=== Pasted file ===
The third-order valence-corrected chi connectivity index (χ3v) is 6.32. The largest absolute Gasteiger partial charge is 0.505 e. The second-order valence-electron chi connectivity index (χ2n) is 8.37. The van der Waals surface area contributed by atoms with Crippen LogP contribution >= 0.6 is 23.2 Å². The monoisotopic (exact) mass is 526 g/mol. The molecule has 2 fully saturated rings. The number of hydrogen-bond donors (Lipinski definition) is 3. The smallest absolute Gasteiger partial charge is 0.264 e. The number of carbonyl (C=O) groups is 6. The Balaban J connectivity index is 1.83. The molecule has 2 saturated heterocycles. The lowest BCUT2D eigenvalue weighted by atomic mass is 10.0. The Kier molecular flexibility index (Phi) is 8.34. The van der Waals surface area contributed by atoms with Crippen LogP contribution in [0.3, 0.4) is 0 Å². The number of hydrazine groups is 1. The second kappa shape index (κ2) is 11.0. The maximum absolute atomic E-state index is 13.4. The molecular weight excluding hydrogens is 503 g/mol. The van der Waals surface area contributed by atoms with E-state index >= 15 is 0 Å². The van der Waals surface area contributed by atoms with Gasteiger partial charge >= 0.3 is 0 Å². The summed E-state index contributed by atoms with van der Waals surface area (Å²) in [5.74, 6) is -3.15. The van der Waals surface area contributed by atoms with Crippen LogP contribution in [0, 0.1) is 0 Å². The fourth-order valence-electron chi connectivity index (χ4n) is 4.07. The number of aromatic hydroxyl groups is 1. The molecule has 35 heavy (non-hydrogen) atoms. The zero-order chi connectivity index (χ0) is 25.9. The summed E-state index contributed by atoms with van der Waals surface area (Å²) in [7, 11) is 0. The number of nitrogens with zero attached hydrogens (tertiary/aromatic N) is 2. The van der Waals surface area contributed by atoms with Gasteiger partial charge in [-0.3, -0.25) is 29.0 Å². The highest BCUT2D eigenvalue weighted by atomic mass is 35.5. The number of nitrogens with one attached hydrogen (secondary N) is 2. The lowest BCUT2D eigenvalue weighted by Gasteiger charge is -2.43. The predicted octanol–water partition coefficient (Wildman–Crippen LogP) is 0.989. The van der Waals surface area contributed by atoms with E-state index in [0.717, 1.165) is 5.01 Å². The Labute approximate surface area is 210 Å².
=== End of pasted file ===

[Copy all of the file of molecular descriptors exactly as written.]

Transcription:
The third-order valence-corrected chi connectivity index (χ3v) is 6.32. The largest absolute Gasteiger partial charge is 0.505 e. The second-order valence-electron chi connectivity index (χ2n) is 8.37. The van der Waals surface area contributed by atoms with Crippen LogP contribution >= 0.6 is 23.2 Å². The monoisotopic (exact) mass is 526 g/mol. The molecule has 2 fully saturated rings. The number of hydrogen-bond donors (Lipinski definition) is 3. The smallest absolute Gasteiger partial charge is 0.264 e. The number of carbonyl (C=O) groups is 6. The Balaban J connectivity index is 1.83. The molecule has 2 saturated heterocycles. The lowest BCUT2D eigenvalue weighted by atomic mass is 10.0. The Kier molecular flexibility index (Phi) is 8.34. The van der Waals surface area contributed by atoms with Crippen LogP contribution in [0.3, 0.4) is 0 Å². The number of hydrazine groups is 1. The second kappa shape index (κ2) is 11.0. The maximum absolute atomic E-state index is 13.4. The molecular weight excluding hydrogens is 503 g/mol. The van der Waals surface area contributed by atoms with E-state index >= 15 is 0 Å². The van der Waals surface area contributed by atoms with Gasteiger partial charge >= 0.3 is 0 Å². The summed E-state index contributed by atoms with van der Waals surface area (Å²) in [5.74, 6) is -3.15. The van der Waals surface area contributed by atoms with Crippen LogP contribution in [0, 0.1) is 0 Å². The fourth-order valence-electron chi connectivity index (χ4n) is 4.07. The number of aromatic hydroxyl groups is 1. The molecule has 35 heavy (non-hydrogen) atoms. The zero-order chi connectivity index (χ0) is 25.9. The summed E-state index contributed by atoms with van der Waals surface area (Å²) in [7, 11) is 0. The number of nitrogens with zero attached hydrogens (tertiary/aromatic N) is 2. The van der Waals surface area contributed by atoms with Gasteiger partial charge in [-0.3, -0.25) is 29.0 Å². The highest BCUT2D eigenvalue weighted by atomic mass is 35.5. The number of nitrogens with one attached hydrogen (secondary N) is 2. The lowest BCUT2D eigenvalue weighted by Gasteiger charge is -2.43. The predicted octanol–water partition coefficient (Wildman–Crippen LogP) is 0.989. The van der Waals surface area contributed by atoms with E-state index in [0.717, 1.165) is 5.01 Å². The Labute approximate surface area is 210 Å².